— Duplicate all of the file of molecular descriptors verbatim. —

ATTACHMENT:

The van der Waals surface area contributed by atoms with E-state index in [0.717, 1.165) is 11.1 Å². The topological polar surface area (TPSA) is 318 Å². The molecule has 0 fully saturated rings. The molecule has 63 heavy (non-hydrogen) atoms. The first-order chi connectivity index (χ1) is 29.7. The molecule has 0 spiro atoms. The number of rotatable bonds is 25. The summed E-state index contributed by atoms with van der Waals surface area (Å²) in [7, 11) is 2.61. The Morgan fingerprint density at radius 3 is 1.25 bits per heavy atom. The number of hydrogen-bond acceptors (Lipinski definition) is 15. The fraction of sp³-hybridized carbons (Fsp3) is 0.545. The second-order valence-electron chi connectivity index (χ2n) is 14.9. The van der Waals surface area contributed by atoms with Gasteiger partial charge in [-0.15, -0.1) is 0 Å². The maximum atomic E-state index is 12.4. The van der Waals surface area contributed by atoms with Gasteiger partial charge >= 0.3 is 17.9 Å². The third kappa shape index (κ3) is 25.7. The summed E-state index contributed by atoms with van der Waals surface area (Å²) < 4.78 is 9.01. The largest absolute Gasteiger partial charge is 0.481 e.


The van der Waals surface area contributed by atoms with E-state index in [0.717, 1.165) is 11.1 Å². The topological polar surface area (TPSA) is 318 Å². The molecule has 0 fully saturated rings. The molecule has 63 heavy (non-hydrogen) atoms. The first-order chi connectivity index (χ1) is 29.7. The molecule has 0 spiro atoms. The number of rotatable bonds is 25. The summed E-state index contributed by atoms with van der Waals surface area (Å²) in [7, 11) is 2.61. The Morgan fingerprint density at radius 3 is 1.25 bits per heavy atom. The number of hydrogen-bond acceptors (Lipinski definition) is 15. The fraction of sp³-hybridized carbons (Fsp3) is 0.545. The second-order valence-electron chi connectivity index (χ2n) is 14.9. The van der Waals surface area contributed by atoms with Gasteiger partial charge in [-0.15, -0.1) is 0 Å². The maximum atomic E-state index is 12.4. The van der Waals surface area contributed by atoms with Gasteiger partial charge >= 0.3 is 17.9 Å². The third kappa shape index (κ3) is 25.7. The summed E-state index contributed by atoms with van der Waals surface area (Å²) < 4.78 is 9.01. The largest absolute Gasteiger partial charge is 0.481 e.